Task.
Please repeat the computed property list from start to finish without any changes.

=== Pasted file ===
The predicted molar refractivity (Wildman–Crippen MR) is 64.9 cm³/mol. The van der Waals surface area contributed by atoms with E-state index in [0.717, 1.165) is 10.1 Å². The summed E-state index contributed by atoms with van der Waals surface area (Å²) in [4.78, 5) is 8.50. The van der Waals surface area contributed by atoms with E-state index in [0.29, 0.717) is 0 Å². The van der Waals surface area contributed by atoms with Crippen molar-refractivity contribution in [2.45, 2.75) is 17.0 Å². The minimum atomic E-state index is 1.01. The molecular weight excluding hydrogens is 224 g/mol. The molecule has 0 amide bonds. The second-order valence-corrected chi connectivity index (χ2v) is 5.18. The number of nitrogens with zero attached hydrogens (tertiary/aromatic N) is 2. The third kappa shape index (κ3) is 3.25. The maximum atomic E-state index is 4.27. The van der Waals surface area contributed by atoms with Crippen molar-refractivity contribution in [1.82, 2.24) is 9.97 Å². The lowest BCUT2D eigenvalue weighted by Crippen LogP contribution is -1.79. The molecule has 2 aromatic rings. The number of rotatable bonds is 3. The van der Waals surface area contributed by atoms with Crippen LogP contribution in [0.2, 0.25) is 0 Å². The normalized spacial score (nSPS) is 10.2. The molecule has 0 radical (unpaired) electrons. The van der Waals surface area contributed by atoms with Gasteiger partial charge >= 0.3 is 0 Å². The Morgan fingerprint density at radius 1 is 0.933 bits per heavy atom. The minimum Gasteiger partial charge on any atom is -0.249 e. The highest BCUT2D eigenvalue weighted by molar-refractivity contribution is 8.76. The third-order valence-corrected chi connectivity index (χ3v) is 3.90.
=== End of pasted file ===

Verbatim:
The predicted molar refractivity (Wildman–Crippen MR) is 64.9 cm³/mol. The van der Waals surface area contributed by atoms with E-state index in [0.717, 1.165) is 10.1 Å². The summed E-state index contributed by atoms with van der Waals surface area (Å²) in [4.78, 5) is 8.50. The van der Waals surface area contributed by atoms with E-state index in [0.29, 0.717) is 0 Å². The van der Waals surface area contributed by atoms with Crippen molar-refractivity contribution in [2.45, 2.75) is 17.0 Å². The minimum atomic E-state index is 1.01. The molecular weight excluding hydrogens is 224 g/mol. The molecule has 0 amide bonds. The second-order valence-corrected chi connectivity index (χ2v) is 5.18. The number of nitrogens with zero attached hydrogens (tertiary/aromatic N) is 2. The third kappa shape index (κ3) is 3.25. The maximum atomic E-state index is 4.27. The van der Waals surface area contributed by atoms with Crippen molar-refractivity contribution in [1.82, 2.24) is 9.97 Å². The lowest BCUT2D eigenvalue weighted by Crippen LogP contribution is -1.79. The molecule has 2 aromatic rings. The number of rotatable bonds is 3. The van der Waals surface area contributed by atoms with Crippen LogP contribution in [0.2, 0.25) is 0 Å². The normalized spacial score (nSPS) is 10.2. The molecule has 0 radical (unpaired) electrons. The van der Waals surface area contributed by atoms with Gasteiger partial charge >= 0.3 is 0 Å². The Morgan fingerprint density at radius 1 is 0.933 bits per heavy atom. The minimum Gasteiger partial charge on any atom is -0.249 e. The highest BCUT2D eigenvalue weighted by molar-refractivity contribution is 8.76. The third-order valence-corrected chi connectivity index (χ3v) is 3.90.